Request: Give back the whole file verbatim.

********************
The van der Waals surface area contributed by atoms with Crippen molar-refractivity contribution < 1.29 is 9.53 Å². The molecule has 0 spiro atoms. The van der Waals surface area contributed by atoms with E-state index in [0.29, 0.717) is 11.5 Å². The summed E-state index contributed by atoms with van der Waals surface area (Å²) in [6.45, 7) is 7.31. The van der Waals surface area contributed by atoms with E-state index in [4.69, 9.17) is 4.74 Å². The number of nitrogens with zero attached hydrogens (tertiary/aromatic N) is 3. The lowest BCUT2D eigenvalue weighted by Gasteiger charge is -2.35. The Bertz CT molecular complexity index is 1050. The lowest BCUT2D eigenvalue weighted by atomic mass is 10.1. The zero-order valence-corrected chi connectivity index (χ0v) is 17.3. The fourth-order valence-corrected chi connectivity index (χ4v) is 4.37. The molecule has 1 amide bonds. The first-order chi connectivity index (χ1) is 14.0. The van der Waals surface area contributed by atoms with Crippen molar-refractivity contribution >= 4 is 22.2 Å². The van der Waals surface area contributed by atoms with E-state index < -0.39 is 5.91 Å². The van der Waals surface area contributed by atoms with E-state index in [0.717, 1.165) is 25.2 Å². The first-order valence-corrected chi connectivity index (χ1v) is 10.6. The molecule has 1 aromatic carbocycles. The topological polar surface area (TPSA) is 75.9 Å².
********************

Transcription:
The van der Waals surface area contributed by atoms with Crippen molar-refractivity contribution < 1.29 is 9.53 Å². The molecule has 0 spiro atoms. The van der Waals surface area contributed by atoms with E-state index in [0.29, 0.717) is 11.5 Å². The summed E-state index contributed by atoms with van der Waals surface area (Å²) in [6.45, 7) is 7.31. The van der Waals surface area contributed by atoms with E-state index in [4.69, 9.17) is 4.74 Å². The number of nitrogens with zero attached hydrogens (tertiary/aromatic N) is 3. The lowest BCUT2D eigenvalue weighted by Gasteiger charge is -2.35. The Bertz CT molecular complexity index is 1050. The lowest BCUT2D eigenvalue weighted by atomic mass is 10.1. The zero-order valence-corrected chi connectivity index (χ0v) is 17.3. The fourth-order valence-corrected chi connectivity index (χ4v) is 4.37. The molecule has 1 amide bonds. The first-order chi connectivity index (χ1) is 14.0. The van der Waals surface area contributed by atoms with Crippen molar-refractivity contribution >= 4 is 22.2 Å². The van der Waals surface area contributed by atoms with E-state index < -0.39 is 5.91 Å². The van der Waals surface area contributed by atoms with E-state index in [0.717, 1.165) is 25.2 Å². The first-order valence-corrected chi connectivity index (χ1v) is 10.6. The molecule has 1 aromatic carbocycles. The topological polar surface area (TPSA) is 75.9 Å².